By NATALIE WRIGHT
Washtenaw Community College Chief Financial Officer Bill Johnson reported a $4.7 million surplus for fiscal year 2013-14 to the board of trustees at its Sept. 23 meeting.
The college’s revenue was right on budget, he said, and expenditures were down.
The college depends on three main sources of revenue, Johnson said: state aid, property taxes and tuition.
While revenue from property taxes was down more than expected, an increase in state aid and a plateau of enrollment declines helped to balance the loss, he said.
“Tuition is a really good story,” Johnson said, explaining that a year ago, under the direction of WCC President Rose Bellanca, “we put a real full-court press to understand the areas of opportunities both for student retention and for new student recruitment.”
And the college has seen results, he said. Enrollment in the Winter semester did not drop as steeply as expected, and enrollment in the Spring and Summer was up more than 10 percent.
As a result, Johnson said, actual tuition revenue came within $268,000 of the budgeted amount.
Actual expenditures were below budget by $4.9 million, Johnson said. About $2.8 million of that savings was in personnel costs.
The trustees praised Johnson’s work, saying they were happy not only with the surplus, but with the way the college achieved it.
“I think the amazing thing about this is that you accomplished this with a very, very modest tuition increase,” Trustee Pam Horiszny said. “I’m really pleased to see us doing this well without having to unnecessarily burden the students with tuition.”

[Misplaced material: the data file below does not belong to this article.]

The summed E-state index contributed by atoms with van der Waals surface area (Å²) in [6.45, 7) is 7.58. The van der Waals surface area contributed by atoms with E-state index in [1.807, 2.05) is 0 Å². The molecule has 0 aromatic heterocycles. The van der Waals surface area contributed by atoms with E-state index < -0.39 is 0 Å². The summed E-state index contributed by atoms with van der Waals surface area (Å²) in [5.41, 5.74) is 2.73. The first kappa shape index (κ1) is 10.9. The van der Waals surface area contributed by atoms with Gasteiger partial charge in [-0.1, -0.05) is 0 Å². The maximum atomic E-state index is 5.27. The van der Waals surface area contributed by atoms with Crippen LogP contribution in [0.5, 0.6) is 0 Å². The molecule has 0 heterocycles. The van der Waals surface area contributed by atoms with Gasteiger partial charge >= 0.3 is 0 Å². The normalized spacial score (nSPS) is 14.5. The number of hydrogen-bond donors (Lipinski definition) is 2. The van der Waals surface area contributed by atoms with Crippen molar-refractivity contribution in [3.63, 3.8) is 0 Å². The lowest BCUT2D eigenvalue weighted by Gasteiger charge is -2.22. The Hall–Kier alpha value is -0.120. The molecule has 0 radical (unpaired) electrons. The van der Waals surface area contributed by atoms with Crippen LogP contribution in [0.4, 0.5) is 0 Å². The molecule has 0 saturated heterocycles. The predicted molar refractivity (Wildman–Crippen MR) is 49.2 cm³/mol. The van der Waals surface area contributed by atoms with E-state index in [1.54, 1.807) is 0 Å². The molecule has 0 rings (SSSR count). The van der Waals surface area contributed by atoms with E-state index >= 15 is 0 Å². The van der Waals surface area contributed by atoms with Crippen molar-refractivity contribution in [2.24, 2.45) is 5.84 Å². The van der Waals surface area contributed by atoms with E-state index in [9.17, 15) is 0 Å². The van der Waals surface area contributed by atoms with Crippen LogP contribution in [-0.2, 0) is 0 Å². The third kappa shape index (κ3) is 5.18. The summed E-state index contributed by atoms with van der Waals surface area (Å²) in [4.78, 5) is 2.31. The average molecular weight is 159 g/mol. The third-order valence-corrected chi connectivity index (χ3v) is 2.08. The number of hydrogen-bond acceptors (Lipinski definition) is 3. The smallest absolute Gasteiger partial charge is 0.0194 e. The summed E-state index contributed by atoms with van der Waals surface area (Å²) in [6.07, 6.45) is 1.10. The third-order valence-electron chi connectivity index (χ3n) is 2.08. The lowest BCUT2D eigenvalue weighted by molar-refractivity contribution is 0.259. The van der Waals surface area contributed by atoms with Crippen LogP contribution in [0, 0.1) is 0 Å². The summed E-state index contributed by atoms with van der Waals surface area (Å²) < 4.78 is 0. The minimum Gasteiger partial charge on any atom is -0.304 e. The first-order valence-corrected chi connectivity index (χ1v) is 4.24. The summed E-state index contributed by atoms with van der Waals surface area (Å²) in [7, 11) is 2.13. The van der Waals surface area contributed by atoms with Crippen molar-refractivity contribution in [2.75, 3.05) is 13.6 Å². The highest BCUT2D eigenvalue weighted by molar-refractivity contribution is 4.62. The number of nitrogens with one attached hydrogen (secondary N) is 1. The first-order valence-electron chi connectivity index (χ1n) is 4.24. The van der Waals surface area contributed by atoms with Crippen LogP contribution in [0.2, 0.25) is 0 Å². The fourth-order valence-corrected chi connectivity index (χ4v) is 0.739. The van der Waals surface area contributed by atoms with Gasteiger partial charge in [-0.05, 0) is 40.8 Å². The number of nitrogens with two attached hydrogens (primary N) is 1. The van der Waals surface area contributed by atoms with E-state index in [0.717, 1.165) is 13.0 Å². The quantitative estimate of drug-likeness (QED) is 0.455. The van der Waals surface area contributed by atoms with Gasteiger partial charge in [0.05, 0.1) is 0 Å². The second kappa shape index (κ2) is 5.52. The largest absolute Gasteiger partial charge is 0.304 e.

In April, the board of trustees raised tuition rates 2.25 percent for the 2014-15 academic year for those who registered after July 31.
Tuition is now $93 per credit hour for in-district students, $149 for out-of-district students and $197 for out-of-state students.
Trustee Patrick McLean noted that not only was the college able to keep the tuition increases modest, it did it while tax revenue is at a low point.
“In property taxes, we seem to have found the bottom and we’re clawing our way back up,” McLean said, “but we’re not moving as fast as we might have thought.”
But overall, the numbers were good, and the college will find a use for the leftover money, all agreed.
This surplus is important to have stashed away, Johnson said.
“As you know, in previous years, under the board’s direction, we have used some of our built-up surplus to make good investments on campus, such as the parking structure,” he said.
“With this surplus, we’re able to bring the college’s total working cap allowance closer to where it needs to be.”
However, Horiszny said, it’s mostly about the financial sustainability of the college moving forward.
“It’s not about building big structures anymore; it’s about maintaining what we have,” she said. “This is pretty cool to have the flexibility to do some of that, and to be prepared.”